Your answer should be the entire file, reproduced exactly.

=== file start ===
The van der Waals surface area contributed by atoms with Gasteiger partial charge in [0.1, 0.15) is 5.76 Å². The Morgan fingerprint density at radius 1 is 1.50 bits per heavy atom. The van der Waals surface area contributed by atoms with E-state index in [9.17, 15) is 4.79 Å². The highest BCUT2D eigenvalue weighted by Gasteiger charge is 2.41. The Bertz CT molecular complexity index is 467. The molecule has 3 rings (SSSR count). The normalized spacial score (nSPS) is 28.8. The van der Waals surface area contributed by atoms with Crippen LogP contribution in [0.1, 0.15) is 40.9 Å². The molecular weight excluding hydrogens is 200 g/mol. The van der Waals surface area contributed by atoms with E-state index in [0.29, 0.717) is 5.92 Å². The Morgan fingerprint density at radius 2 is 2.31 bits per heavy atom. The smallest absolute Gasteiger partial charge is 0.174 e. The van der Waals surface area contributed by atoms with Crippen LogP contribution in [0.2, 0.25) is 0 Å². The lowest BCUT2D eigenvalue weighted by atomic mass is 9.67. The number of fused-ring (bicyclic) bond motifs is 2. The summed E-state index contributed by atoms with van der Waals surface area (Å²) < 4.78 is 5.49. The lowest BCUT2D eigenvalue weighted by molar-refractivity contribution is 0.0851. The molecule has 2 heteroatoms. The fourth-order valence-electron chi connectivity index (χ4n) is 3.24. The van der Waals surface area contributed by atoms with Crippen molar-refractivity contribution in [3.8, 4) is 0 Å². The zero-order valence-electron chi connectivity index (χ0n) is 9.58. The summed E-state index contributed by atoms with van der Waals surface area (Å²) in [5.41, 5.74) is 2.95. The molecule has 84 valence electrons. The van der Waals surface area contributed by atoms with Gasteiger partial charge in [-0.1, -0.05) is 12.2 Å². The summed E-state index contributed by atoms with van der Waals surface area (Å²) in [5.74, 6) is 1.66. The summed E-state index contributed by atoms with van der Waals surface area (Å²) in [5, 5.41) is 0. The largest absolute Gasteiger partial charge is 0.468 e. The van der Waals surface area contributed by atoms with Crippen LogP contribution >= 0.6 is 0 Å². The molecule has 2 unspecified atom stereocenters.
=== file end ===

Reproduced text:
The van der Waals surface area contributed by atoms with Gasteiger partial charge in [0.1, 0.15) is 5.76 Å². The Morgan fingerprint density at radius 1 is 1.50 bits per heavy atom. The van der Waals surface area contributed by atoms with E-state index in [9.17, 15) is 4.79 Å². The highest BCUT2D eigenvalue weighted by Gasteiger charge is 2.41. The Bertz CT molecular complexity index is 467. The molecule has 3 rings (SSSR count). The normalized spacial score (nSPS) is 28.8. The van der Waals surface area contributed by atoms with Crippen LogP contribution in [0.1, 0.15) is 40.9 Å². The molecular weight excluding hydrogens is 200 g/mol. The van der Waals surface area contributed by atoms with E-state index in [0.29, 0.717) is 5.92 Å². The Morgan fingerprint density at radius 2 is 2.31 bits per heavy atom. The smallest absolute Gasteiger partial charge is 0.174 e. The van der Waals surface area contributed by atoms with Crippen LogP contribution in [0.2, 0.25) is 0 Å². The lowest BCUT2D eigenvalue weighted by atomic mass is 9.67. The number of fused-ring (bicyclic) bond motifs is 2. The summed E-state index contributed by atoms with van der Waals surface area (Å²) < 4.78 is 5.49. The lowest BCUT2D eigenvalue weighted by molar-refractivity contribution is 0.0851. The molecule has 2 heteroatoms. The fourth-order valence-electron chi connectivity index (χ4n) is 3.24. The van der Waals surface area contributed by atoms with Crippen molar-refractivity contribution in [3.8, 4) is 0 Å². The zero-order valence-electron chi connectivity index (χ0n) is 9.58. The summed E-state index contributed by atoms with van der Waals surface area (Å²) in [5.41, 5.74) is 2.95. The molecule has 84 valence electrons. The van der Waals surface area contributed by atoms with Gasteiger partial charge in [-0.1, -0.05) is 12.2 Å². The summed E-state index contributed by atoms with van der Waals surface area (Å²) in [5.74, 6) is 1.66. The summed E-state index contributed by atoms with van der Waals surface area (Å²) in [5, 5.41) is 0. The largest absolute Gasteiger partial charge is 0.468 e. The van der Waals surface area contributed by atoms with Crippen LogP contribution >= 0.6 is 0 Å². The molecule has 2 unspecified atom stereocenters.